The triviality of intellectual debates


Last week when it was announced that President Peter Mutharika has approved the unbundling of the University of Malawi, there were people who condemned the decision and called it the destruction of the university.
Others believed that this was a long overdue decision and welcomed it with joy. What was interesting was the debate on social media which was very intense and from the great minds that graduated from the University of Malawi. This debate was not on the merits or demerits of this decision but rather on the proposed name of one of the standalone universities that will come out of this decision.
The debate about the name reminded the Nutcracker of the days at HHI Secondary School from 1984 to 1989 and the few books read for English literature. The books included the plays written by a famous author called William Shakespeare. While the book that was part of the Malawi School Certificate of Education syllabus in 1989 was called Macbeth, the Nutcracker was inspired to read a few more of this author’s books, namely Merchant of Venice and Romeo and Juliet.
In Act II, Scene II of Romeo and Juliet, there is a line said by Juliet in reference to Romeo’s house, Montague which would imply that his name means nothing and they should be together. The actual words are “Oh, be some other name! What’s in a name? That which we call a rose, by any other word would smell as sweet”.
The point of this scene is that the names of things do not affect what they really are. Whether the new university is going to be called Chichiri or whatever name will not affect the quality of teaching. The debate should rather be on the issues of access, quantity and quality of university education in Malawi. Perhaps the debate should focus on how will the increase in the number of public universities deal with the politically sensitive quota issue. Instead of debating the name, maybe the nation would benefit from a debate on the role that that higher education plays in development; it is the wish of any country to provide its citizens with the much-needed education. However, it is not always possible for the countries to meet all the educational needs of their citizens due to financial resources among other things.
It would be helpful to debate solutions to the yearly recurring problems that see huge numbers of students completing their secondary school education but only a small percentage get enrolled into the nation’s public universities? Should the debate not focus on the fact that in 2010, the world statistics indicated that only 0.3 to 0.6 percent of those eligible are enrolled? This is even more worrying when the figures are put into proper perspective. In Malawi, the percentage of those that are admitted into universities is just too small compared to those who are left out even when they qualify for admission.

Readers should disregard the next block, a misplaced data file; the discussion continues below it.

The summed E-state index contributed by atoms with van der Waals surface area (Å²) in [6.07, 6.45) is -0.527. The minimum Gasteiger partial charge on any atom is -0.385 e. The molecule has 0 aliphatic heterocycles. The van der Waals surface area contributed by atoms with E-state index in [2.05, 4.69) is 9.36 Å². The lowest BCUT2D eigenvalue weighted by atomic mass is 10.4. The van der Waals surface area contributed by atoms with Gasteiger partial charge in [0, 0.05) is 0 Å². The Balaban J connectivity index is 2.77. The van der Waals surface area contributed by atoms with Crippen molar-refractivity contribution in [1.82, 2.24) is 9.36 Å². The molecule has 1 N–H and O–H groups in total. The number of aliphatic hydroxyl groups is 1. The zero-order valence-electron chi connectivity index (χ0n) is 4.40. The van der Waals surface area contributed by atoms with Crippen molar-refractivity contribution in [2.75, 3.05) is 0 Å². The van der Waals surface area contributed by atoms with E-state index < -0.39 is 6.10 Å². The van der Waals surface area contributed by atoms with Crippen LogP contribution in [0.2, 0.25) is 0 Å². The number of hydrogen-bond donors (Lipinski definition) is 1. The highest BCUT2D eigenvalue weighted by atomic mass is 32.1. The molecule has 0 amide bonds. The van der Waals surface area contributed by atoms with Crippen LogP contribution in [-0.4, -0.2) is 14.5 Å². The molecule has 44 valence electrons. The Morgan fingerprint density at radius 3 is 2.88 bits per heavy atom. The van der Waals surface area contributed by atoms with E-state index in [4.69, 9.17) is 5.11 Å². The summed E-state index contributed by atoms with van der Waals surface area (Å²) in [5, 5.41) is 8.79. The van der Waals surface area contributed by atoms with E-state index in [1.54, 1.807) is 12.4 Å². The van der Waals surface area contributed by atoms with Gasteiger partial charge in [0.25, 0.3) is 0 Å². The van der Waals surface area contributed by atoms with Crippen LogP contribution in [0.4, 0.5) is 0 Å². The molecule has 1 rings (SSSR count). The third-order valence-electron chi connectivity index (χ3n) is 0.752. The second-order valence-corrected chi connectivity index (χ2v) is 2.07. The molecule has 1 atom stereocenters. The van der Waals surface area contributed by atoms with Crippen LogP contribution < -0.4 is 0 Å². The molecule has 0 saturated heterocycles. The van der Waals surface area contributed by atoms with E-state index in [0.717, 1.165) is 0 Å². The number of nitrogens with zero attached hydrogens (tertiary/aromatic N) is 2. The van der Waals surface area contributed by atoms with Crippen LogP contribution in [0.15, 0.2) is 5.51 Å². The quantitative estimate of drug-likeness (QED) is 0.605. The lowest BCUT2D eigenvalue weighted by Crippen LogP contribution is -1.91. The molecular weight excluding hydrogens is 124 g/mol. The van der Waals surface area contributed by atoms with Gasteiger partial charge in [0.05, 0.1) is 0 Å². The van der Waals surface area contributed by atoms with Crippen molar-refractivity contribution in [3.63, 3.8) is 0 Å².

The statistics indicate that during as early as 2012, only 21 percent of those who passed the University Entrance Examinations were admitted. The sad truth is that close to 80 percent of brilliant young Malawians who were eligible to university education were denied that chance not based of academic ability but by the simple reason that the university system’s infrastructure in Malawi has limited carrying capacity. The mushrooming of private universities (some of them do not even qualify to the called the name) is a clear indication that the demand for university education is far much higher than the current public universities can absorb.
The unbundling of the colleges can lead to increased access to the many deserving Malawians. The case of Mzuzu University (Mzuni) should offer some encouraging news. When Mzuni was established by the Malawi Government through an Act of Parliament in 1997, as the second public university, it started with only one faculty of education at its first intake in 1999.
Twenty years after its establishment, the university now boasts of several faculties such as Environmental Sciences, Tourism and Hospitality Management, Information Science and Communications and Health Sciences and the student population has increased from only 60 students to over 5,000 students. These new universities which will come out of this unbundling of Unima challenge the various new universities to increase their intake and compete and challenge the current public universities by offering similar or more innovative modern courses like the ones being offered by Malawi University of Science and Technology.
There is need for more public universities in Malawi. This country cannot remain behind when the rest of the continent is moving on. In 1965, Malawi had only one public university and this was the case until 1997 when Mzuni was established. Would it not be beneficial if the debate zeroed in on why Zimbabwe, a country that became independent in 1980, by 2012 it has nine public universities while this country which became independent in 1964 has only four public universities?

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